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Lifestyle Changes and Alternative Natural Relief for Migraine and Neuropathic Facial Pain

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Disclaimer: This article is not medical advice: this is my experience only. The items listed here should not be used to diagnose, treat, or manage any condition. If you are on medication, you should not stop it or change your dosage without your physician’s knowledge and approval. Do not use any of these essential oils, aromatherapy products, vitamins, herbal supplements, or amino acids if you are allergic to any of the ingredients. Do not start any exercise routine without first discussing it with your physician.

I was first diagnosed with migraine disorder when I was five. Virtually all the women in my family have this neurological disorder, and while I was growing up, everyone called it a “sick headache” because of the nausea and crippling head pain that often accompany the migraine attacks. When I was 9, a doctor noticed that I was having seizures during a migraine, but it would be another 30 years till a physician specializing in migraine told me I had hemiplegic migraine as well as migraine with and without aura. Thus, I have all three types of migraine, though I’ve only learned to clearly distinguish them in the past few years. Migraine can also be classified by its frequency, as in “chronic migraine,” which is medically defined as having 15 or more migraine days a month for  at least three consecutive months. “Intractable migraine” is a migraine without aura that simply does not stop, no matter what medications or supplements the patient tries.

Types of Migraine
• without aura (sometimes called common)
• with aura (sometimes called complex)
• hemiplegic migraine, which can be familial (genetic) or sporadic (non-genetic, often caused by traumatic brain injury)
(for more details on migraine, see my article)

Recently, I detailed all the natural supplements and vitamins I’ve been using for the past two years that have helped reduce some of my chronic pain, even the excruciating pain of hemiplegic migraine attacks or of neuropathic facial pain (formerly called trigeminal neuralgia). I’ve also found a few pre-mixed essential oil aromatherapy products that reduce this disabling nerve pain. I’ve also changed my diet, made several lifestyle changes, and continued walking to reduce the pain. Although I still have the intractable migraine, which is clearly being continually triggered by something I have not yet discovered, and the neuropathic facial pain, all of these natural alternatives and lifestyle changes together have helped me become more functional by reducing the pain.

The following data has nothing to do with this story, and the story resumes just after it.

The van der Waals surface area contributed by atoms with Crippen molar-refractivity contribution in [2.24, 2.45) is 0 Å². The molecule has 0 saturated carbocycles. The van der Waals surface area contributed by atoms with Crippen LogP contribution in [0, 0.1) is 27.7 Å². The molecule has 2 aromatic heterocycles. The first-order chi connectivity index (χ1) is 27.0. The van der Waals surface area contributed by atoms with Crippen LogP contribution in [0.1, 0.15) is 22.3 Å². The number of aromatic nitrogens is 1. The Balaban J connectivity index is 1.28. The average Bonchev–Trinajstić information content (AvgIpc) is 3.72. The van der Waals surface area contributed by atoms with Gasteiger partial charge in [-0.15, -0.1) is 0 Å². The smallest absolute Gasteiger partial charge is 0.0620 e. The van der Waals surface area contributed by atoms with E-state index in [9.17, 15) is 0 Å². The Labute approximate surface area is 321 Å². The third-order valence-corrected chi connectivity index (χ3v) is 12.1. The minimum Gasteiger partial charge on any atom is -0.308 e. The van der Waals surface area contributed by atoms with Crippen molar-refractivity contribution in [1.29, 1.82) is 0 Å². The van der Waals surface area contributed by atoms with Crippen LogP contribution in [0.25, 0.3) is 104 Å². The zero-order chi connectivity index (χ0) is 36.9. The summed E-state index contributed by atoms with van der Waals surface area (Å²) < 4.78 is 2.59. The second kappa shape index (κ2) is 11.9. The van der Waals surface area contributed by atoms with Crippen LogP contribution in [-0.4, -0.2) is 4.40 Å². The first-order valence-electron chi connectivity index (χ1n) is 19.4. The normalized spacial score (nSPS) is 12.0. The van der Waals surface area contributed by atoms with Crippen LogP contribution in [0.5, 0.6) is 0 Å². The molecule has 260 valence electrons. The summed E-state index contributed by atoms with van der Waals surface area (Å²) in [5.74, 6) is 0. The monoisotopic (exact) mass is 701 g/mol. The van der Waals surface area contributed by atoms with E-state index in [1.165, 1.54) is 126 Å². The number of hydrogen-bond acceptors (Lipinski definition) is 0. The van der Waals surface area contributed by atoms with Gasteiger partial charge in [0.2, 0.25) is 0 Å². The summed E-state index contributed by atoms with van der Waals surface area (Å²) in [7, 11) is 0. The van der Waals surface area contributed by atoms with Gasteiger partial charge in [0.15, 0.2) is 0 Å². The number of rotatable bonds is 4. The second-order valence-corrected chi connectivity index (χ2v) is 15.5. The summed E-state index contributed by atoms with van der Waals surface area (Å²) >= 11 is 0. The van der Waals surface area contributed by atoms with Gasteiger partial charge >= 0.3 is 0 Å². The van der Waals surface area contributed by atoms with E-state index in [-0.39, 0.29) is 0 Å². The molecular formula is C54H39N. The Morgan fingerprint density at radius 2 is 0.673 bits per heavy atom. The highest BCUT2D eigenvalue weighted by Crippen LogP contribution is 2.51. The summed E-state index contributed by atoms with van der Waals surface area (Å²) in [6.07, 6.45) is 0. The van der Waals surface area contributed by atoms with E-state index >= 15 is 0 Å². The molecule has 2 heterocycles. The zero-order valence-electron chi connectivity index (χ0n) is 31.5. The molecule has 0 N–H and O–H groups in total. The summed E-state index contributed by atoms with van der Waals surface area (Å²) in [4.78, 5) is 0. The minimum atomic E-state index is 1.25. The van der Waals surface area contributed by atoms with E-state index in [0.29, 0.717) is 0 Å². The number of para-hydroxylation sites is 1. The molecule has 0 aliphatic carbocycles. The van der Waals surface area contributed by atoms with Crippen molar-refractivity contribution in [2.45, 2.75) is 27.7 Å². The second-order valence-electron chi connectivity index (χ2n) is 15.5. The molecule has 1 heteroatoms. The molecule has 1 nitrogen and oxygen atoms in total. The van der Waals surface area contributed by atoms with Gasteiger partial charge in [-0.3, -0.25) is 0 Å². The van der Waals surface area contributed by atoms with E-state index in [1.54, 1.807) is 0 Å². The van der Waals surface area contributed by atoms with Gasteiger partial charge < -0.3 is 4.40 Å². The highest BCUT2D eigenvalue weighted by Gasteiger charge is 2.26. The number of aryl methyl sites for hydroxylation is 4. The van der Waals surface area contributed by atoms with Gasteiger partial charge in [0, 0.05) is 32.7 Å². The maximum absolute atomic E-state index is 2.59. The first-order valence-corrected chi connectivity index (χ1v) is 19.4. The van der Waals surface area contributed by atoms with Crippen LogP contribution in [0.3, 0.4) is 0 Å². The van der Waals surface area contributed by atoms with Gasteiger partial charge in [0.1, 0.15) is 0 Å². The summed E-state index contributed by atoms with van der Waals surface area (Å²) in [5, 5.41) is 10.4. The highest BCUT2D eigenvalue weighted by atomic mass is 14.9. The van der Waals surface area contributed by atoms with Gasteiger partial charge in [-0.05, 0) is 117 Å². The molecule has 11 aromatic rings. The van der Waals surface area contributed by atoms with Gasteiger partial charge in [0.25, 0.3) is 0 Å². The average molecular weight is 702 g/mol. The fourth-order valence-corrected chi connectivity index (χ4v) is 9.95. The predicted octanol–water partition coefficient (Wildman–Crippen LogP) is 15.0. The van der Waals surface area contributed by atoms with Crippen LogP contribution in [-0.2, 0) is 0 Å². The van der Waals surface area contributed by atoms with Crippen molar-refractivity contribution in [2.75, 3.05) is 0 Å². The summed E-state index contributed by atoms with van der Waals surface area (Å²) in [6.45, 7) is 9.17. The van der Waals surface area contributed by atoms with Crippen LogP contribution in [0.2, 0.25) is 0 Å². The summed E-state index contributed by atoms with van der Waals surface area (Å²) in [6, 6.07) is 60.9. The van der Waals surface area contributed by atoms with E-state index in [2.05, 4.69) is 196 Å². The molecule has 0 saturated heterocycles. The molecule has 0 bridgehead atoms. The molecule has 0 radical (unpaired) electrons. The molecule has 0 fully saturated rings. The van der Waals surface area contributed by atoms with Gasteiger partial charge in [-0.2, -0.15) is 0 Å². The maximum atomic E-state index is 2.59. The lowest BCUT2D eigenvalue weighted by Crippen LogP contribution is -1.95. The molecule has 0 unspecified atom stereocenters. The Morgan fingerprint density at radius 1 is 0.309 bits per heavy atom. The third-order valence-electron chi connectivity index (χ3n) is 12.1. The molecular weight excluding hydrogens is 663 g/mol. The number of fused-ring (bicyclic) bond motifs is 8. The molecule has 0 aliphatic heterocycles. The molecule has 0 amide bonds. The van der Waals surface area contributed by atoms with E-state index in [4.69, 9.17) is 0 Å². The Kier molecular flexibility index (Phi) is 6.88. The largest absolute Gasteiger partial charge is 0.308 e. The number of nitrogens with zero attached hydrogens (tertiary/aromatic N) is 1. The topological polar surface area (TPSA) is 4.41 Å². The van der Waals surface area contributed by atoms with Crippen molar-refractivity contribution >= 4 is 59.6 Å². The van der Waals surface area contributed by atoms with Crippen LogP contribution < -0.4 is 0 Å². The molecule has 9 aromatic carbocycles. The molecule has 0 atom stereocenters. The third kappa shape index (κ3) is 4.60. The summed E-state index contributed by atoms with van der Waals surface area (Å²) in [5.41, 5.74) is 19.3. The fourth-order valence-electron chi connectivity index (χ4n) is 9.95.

Adequate Hydration

This might seem self-evident or even ridiculous to some of you, but until I began managing the Migraine Mantras Twitter account in April 2018, when I had to read even more of the research related to migraine than I typically read, I never imagined that dehydration would increase pain levels, but let me assure you that it does. Now when I have aura symptoms which indicate that a migraine attack may be coming, or when the intractable migraine or neuropathic facial pain increases, I head to the refrigerator for more fluids. I don’t have to be thirsty to be somewhat dehydrated, and dehydration, no matter how slight, worsens pain. I pay much more attention to my fluid intake. It doesn’t matter if I have bottled water, a homemade smoothie, or (either hot or cold) tea: as long as I drink more fluids, the increased hydration usually reduces the pain of the migraine and of the atypical trigeminal neuralgia.

Meditation: with Adult Coloring Books

I’ve actually been meditating for a few decades, and I have a Tibetan Singing Bowl which really helps me concentrate and be mindful. But a couple years ago, I re-discovered my joy of coloring. I bought some colored pencils and adult coloring books: one with drawings of cats, and another with intricate mandalas. Coloring in adult coloring books, which are usually much more detailed than those for children, requires so much concentration that you are practically guaranteed a successful meditation thanks to the mindfulness required to color even a small section of some of the illustrations. Even when I have a migraine, I can usually concentrate enough to color for a bit. And, as many studies have demonstrated, mindfulness and meditation do decrease pain.